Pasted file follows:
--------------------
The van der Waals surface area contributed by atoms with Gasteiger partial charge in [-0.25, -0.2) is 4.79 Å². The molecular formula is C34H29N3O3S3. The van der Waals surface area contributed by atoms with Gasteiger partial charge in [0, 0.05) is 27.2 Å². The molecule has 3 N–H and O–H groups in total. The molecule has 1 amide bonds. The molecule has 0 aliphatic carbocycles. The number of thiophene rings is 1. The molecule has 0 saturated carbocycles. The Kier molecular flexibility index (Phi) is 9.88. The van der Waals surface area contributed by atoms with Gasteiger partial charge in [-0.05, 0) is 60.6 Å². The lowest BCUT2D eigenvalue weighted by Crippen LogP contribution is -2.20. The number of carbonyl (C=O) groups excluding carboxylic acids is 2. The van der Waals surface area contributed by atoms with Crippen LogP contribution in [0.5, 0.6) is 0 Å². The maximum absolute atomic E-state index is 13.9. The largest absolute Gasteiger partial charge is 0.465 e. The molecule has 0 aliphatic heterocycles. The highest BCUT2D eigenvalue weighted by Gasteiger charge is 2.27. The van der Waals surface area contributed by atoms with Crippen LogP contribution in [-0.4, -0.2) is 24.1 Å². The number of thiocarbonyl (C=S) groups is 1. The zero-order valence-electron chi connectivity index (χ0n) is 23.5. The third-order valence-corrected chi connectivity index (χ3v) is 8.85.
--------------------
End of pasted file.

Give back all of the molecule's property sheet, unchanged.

The van der Waals surface area contributed by atoms with Gasteiger partial charge in [-0.25, -0.2) is 4.79 Å². The molecular formula is C34H29N3O3S3. The van der Waals surface area contributed by atoms with Gasteiger partial charge in [0, 0.05) is 27.2 Å². The molecule has 3 N–H and O–H groups in total. The molecule has 1 amide bonds. The molecule has 0 aliphatic carbocycles. The number of thiophene rings is 1. The molecule has 0 saturated carbocycles. The Kier molecular flexibility index (Phi) is 9.88. The van der Waals surface area contributed by atoms with Gasteiger partial charge in [-0.05, 0) is 60.6 Å². The lowest BCUT2D eigenvalue weighted by Crippen LogP contribution is -2.20. The number of carbonyl (C=O) groups excluding carboxylic acids is 2. The van der Waals surface area contributed by atoms with Crippen LogP contribution in [0.5, 0.6) is 0 Å². The maximum absolute atomic E-state index is 13.9. The largest absolute Gasteiger partial charge is 0.465 e. The molecule has 0 aliphatic heterocycles. The highest BCUT2D eigenvalue weighted by Gasteiger charge is 2.27. The van der Waals surface area contributed by atoms with Crippen LogP contribution in [-0.4, -0.2) is 24.1 Å². The number of thiocarbonyl (C=S) groups is 1. The zero-order valence-electron chi connectivity index (χ0n) is 23.5. The third-order valence-corrected chi connectivity index (χ3v) is 8.85.